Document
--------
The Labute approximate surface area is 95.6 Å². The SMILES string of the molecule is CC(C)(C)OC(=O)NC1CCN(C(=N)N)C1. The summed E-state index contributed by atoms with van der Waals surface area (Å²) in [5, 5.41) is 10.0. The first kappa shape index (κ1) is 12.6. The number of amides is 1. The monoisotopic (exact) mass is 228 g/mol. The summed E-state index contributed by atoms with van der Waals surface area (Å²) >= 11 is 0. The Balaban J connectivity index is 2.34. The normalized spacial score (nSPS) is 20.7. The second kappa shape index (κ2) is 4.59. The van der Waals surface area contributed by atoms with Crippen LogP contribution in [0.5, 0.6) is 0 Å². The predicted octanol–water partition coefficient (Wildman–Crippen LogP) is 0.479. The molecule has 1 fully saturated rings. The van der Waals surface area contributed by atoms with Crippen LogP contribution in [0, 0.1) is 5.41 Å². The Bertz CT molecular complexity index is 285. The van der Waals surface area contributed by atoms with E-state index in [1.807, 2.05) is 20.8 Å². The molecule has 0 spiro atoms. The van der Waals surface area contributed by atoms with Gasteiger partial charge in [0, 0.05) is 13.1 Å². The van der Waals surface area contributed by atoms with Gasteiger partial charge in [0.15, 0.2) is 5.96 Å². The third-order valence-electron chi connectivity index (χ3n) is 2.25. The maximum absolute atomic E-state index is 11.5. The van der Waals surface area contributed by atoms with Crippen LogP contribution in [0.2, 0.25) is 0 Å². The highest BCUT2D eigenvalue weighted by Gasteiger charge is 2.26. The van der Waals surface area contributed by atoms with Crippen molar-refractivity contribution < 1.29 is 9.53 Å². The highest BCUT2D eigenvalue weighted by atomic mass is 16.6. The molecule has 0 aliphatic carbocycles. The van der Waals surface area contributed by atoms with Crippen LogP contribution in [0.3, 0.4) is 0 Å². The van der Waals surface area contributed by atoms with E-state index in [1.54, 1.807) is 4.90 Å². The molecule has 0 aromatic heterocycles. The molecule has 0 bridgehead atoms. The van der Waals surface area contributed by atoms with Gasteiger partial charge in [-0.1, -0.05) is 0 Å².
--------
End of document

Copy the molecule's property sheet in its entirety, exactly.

The Labute approximate surface area is 95.6 Å². The SMILES string of the molecule is CC(C)(C)OC(=O)NC1CCN(C(=N)N)C1. The summed E-state index contributed by atoms with van der Waals surface area (Å²) in [5, 5.41) is 10.0. The first kappa shape index (κ1) is 12.6. The number of amides is 1. The monoisotopic (exact) mass is 228 g/mol. The summed E-state index contributed by atoms with van der Waals surface area (Å²) >= 11 is 0. The Balaban J connectivity index is 2.34. The normalized spacial score (nSPS) is 20.7. The second kappa shape index (κ2) is 4.59. The van der Waals surface area contributed by atoms with Crippen LogP contribution in [0.5, 0.6) is 0 Å². The predicted octanol–water partition coefficient (Wildman–Crippen LogP) is 0.479. The molecule has 1 fully saturated rings. The van der Waals surface area contributed by atoms with Crippen LogP contribution in [0, 0.1) is 5.41 Å². The Bertz CT molecular complexity index is 285. The van der Waals surface area contributed by atoms with E-state index in [1.807, 2.05) is 20.8 Å². The molecule has 0 spiro atoms. The van der Waals surface area contributed by atoms with Gasteiger partial charge in [0, 0.05) is 13.1 Å². The van der Waals surface area contributed by atoms with Gasteiger partial charge in [0.15, 0.2) is 5.96 Å². The third-order valence-electron chi connectivity index (χ3n) is 2.25. The maximum absolute atomic E-state index is 11.5. The van der Waals surface area contributed by atoms with Crippen LogP contribution in [0.2, 0.25) is 0 Å². The highest BCUT2D eigenvalue weighted by Gasteiger charge is 2.26. The van der Waals surface area contributed by atoms with Crippen molar-refractivity contribution < 1.29 is 9.53 Å². The highest BCUT2D eigenvalue weighted by atomic mass is 16.6. The molecule has 0 aliphatic carbocycles. The van der Waals surface area contributed by atoms with Crippen LogP contribution in [0.3, 0.4) is 0 Å². The van der Waals surface area contributed by atoms with E-state index in [1.54, 1.807) is 4.90 Å². The molecule has 0 aromatic heterocycles. The molecule has 0 bridgehead atoms. The van der Waals surface area contributed by atoms with Gasteiger partial charge in [-0.1, -0.05) is 0 Å².